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Tropical connection

The Galapagos Islands might be thousands of miles from New Mexico, but the similarities between the two are greater than you might think.

This resemblance is the reason the New Mexico Museum of Natural History and Science chose “Galapagos: Nature’s Wonderland 3D” for its five-story screen in its DynaTheater.

“There’s actually a lot of parallels between New Mexico’s natural history, the diversity of species here and some of the geologic formations to the Galapagos, and so, although it’s a story of a small series of islands in the middle of the ocean, there are a lot of parallels to what are considered land islands within our state,” said Deb Novak, director of education for the New Mexico Museum of Natural History and Science. “There are areas that have species that only live there that have changed significantly from the species around them due to the geology and the vegetation that occur in that small area.”

The Galapagos are volcanic islands and New Mexico is a volcanic state, Novak said.

“We actually have more types of volcanoes in New Mexico than Hawaii; we just don’t have any active ones,” Novak said. “There’s no running lava here now, but we have the lava flows from the recent past all the way back into long ago. We have evidence of large volcanoes as in Valles Caldera and we have lava flows down in the Valley of Fires. We have here in New Mexico our string of five cinder cones along the edge of the city. All of these things, for us as scientists, link the Galapagos to New Mexico and, for us, as a museum and a foundation sharing a movie, it makes this movie relevant to share with the greater world, but also to bring home the message of what’s right here in our backyard.”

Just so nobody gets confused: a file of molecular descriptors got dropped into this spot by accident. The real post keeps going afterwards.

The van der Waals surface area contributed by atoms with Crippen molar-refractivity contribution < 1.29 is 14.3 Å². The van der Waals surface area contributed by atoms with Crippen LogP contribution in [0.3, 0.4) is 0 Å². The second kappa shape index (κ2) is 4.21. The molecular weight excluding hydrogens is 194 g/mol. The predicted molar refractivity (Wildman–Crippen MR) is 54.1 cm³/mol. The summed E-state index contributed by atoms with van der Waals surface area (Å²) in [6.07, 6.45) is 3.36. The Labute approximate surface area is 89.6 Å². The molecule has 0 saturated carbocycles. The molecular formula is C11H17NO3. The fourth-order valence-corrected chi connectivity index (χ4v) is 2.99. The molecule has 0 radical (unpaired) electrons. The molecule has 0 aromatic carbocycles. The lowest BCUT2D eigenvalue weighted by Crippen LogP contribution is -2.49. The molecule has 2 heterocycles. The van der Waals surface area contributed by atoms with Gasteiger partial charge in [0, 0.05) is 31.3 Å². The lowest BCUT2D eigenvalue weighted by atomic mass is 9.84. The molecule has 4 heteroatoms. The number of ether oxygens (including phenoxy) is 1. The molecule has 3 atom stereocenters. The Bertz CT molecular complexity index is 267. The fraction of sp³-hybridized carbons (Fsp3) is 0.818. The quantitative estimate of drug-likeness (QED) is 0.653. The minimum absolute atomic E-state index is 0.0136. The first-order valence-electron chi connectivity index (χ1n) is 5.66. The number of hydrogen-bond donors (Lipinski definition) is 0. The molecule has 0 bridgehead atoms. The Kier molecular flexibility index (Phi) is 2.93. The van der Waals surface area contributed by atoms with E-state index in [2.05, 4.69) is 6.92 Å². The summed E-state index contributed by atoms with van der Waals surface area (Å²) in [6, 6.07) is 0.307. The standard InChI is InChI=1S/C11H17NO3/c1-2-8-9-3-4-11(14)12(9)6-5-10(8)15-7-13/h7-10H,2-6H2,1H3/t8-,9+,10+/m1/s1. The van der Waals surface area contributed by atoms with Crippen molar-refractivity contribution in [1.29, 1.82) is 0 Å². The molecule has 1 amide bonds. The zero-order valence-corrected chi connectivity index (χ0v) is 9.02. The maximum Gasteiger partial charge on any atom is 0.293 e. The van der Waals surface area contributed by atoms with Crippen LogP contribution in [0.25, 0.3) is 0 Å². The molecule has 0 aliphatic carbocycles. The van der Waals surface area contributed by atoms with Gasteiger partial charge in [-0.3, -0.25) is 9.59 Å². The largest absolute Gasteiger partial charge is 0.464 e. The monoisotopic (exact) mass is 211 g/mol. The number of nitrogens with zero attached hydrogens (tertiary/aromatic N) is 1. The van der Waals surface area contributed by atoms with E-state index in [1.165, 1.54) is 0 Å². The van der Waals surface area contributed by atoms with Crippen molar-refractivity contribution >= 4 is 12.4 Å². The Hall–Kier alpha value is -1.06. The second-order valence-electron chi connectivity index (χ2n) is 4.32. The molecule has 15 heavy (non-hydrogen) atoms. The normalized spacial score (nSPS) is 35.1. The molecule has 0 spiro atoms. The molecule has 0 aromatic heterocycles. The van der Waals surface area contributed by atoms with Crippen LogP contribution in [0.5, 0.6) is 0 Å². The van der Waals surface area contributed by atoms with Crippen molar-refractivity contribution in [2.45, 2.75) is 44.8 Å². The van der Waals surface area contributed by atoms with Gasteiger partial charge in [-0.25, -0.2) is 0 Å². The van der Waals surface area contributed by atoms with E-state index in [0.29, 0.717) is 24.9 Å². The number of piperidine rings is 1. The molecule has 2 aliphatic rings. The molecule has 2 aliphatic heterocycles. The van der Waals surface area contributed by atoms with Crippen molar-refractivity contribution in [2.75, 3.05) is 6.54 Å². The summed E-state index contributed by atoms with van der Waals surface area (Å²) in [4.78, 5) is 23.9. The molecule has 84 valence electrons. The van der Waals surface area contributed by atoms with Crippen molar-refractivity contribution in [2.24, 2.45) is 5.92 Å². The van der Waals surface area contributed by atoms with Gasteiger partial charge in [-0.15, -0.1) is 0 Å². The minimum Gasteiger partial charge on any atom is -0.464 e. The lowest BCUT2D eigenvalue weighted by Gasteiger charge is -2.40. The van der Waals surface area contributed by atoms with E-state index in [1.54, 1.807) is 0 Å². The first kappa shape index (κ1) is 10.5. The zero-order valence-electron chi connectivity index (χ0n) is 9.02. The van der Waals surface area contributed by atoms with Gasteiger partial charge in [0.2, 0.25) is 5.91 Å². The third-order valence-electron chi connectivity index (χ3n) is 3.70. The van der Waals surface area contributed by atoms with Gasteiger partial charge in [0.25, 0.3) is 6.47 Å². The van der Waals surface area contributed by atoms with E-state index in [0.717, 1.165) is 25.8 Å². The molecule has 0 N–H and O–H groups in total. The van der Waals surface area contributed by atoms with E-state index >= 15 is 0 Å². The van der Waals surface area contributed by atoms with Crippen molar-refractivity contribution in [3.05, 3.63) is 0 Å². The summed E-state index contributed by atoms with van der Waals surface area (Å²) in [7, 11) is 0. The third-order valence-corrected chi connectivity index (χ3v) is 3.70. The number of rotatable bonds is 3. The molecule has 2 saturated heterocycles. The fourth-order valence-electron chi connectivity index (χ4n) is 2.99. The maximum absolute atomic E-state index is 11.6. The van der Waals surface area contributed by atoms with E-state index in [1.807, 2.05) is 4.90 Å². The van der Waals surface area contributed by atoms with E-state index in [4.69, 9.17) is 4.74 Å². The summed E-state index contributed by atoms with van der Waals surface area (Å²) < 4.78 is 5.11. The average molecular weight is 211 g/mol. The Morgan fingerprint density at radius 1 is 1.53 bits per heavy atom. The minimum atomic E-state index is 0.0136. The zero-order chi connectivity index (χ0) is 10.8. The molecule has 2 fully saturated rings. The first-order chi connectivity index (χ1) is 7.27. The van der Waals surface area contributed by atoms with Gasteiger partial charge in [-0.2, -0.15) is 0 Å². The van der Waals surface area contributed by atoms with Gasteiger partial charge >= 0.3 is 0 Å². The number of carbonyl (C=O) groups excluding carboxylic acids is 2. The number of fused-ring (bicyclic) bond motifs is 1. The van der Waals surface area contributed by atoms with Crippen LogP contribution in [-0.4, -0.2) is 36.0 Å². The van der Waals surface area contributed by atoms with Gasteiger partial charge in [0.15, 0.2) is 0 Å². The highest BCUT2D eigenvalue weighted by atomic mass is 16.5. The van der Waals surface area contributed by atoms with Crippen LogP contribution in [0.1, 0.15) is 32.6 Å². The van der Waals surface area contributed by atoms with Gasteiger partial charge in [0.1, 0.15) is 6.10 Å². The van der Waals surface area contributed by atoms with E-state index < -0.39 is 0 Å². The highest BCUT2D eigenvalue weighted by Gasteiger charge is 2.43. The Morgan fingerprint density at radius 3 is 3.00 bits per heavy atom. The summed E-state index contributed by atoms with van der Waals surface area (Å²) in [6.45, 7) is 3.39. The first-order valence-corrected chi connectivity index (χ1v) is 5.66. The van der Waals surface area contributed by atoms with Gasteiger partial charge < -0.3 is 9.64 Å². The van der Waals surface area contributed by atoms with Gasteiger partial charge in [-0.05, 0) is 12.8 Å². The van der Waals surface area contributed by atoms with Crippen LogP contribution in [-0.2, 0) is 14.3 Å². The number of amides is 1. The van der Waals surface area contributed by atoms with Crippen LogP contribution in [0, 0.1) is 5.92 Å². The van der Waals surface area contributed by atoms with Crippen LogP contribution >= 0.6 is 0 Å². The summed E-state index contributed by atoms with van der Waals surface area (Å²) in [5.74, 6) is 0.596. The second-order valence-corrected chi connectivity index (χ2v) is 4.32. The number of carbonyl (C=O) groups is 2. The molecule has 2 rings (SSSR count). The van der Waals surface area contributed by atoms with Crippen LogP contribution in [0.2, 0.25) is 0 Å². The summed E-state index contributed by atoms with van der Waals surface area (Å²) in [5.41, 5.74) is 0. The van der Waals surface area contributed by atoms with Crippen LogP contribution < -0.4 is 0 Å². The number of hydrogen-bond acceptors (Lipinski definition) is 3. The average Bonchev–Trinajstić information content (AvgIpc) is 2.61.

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The film features a bird’s-eye view of the Galapagos, as well as the islands’ birds, including tropical albatross, blue-footed boobies, penguins and flightless cormorants. It also showcases its sea life and reptiles, including fish, half-ton tortoises and pink iguanas that are exclusive to the Galapagos.

“We have cormorants that migrate through New Mexico and you can go visit them at Bosque del Apache,” Novak said. “So, again, being able to do direct comparisons of things that we can see in our own backyard is pretty cool.”

This summer, the museum will offer a summer camp built around the connections between the Galapagos Islands and New Mexico. The camp, from June 26 to 30, is open to third- to fifth-grade students. Other family programming and educational programs that support the film also are in the works. For more information and to register for the camp, click here.


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